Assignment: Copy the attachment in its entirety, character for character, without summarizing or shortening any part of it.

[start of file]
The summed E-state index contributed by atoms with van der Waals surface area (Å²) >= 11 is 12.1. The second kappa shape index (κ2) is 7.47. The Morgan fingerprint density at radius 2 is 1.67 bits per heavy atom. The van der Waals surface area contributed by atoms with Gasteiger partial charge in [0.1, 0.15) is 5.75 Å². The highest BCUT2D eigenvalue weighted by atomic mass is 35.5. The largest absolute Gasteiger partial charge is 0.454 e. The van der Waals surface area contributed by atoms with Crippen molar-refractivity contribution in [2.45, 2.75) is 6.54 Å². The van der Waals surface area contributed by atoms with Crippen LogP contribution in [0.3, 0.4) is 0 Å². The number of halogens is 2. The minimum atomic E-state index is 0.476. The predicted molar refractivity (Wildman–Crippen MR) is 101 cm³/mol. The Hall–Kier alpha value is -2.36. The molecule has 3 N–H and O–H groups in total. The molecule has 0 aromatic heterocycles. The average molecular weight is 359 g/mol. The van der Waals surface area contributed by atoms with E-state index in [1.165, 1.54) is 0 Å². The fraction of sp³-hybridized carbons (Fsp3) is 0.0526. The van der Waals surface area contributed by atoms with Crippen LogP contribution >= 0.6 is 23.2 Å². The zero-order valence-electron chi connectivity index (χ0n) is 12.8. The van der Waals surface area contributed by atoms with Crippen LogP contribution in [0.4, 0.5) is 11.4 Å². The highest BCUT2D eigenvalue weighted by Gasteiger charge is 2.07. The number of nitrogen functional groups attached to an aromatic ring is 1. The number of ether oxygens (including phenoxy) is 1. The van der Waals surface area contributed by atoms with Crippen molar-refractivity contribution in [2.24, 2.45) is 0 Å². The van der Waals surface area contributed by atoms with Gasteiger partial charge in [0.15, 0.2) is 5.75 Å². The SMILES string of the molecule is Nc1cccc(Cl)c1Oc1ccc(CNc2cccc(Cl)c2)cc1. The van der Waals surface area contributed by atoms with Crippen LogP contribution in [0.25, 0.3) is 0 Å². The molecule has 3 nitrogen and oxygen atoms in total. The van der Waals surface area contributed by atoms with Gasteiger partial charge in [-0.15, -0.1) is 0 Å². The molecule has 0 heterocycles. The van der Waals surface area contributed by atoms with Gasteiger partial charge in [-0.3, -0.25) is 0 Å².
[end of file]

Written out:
The summed E-state index contributed by atoms with van der Waals surface area (Å²) >= 11 is 12.1. The second kappa shape index (κ2) is 7.47. The Morgan fingerprint density at radius 2 is 1.67 bits per heavy atom. The van der Waals surface area contributed by atoms with Gasteiger partial charge in [0.1, 0.15) is 5.75 Å². The highest BCUT2D eigenvalue weighted by atomic mass is 35.5. The largest absolute Gasteiger partial charge is 0.454 e. The van der Waals surface area contributed by atoms with Crippen molar-refractivity contribution in [2.45, 2.75) is 6.54 Å². The van der Waals surface area contributed by atoms with Crippen LogP contribution in [0.3, 0.4) is 0 Å². The number of halogens is 2. The minimum atomic E-state index is 0.476. The predicted molar refractivity (Wildman–Crippen MR) is 101 cm³/mol. The Hall–Kier alpha value is -2.36. The molecule has 3 N–H and O–H groups in total. The molecule has 0 aromatic heterocycles. The average molecular weight is 359 g/mol. The van der Waals surface area contributed by atoms with E-state index in [1.165, 1.54) is 0 Å². The fraction of sp³-hybridized carbons (Fsp3) is 0.0526. The van der Waals surface area contributed by atoms with Crippen LogP contribution >= 0.6 is 23.2 Å². The zero-order valence-electron chi connectivity index (χ0n) is 12.8. The van der Waals surface area contributed by atoms with Crippen LogP contribution in [0.4, 0.5) is 11.4 Å². The highest BCUT2D eigenvalue weighted by Gasteiger charge is 2.07. The number of nitrogen functional groups attached to an aromatic ring is 1. The number of ether oxygens (including phenoxy) is 1. The van der Waals surface area contributed by atoms with Crippen molar-refractivity contribution in [2.24, 2.45) is 0 Å². The van der Waals surface area contributed by atoms with Gasteiger partial charge in [0.15, 0.2) is 5.75 Å². The SMILES string of the molecule is Nc1cccc(Cl)c1Oc1ccc(CNc2cccc(Cl)c2)cc1. The van der Waals surface area contributed by atoms with Crippen LogP contribution in [0.25, 0.3) is 0 Å². The molecule has 3 nitrogen and oxygen atoms in total. The van der Waals surface area contributed by atoms with Gasteiger partial charge in [-0.15, -0.1) is 0 Å². The molecule has 0 heterocycles. The van der Waals surface area contributed by atoms with Gasteiger partial charge in [-0.3, -0.25) is 0 Å².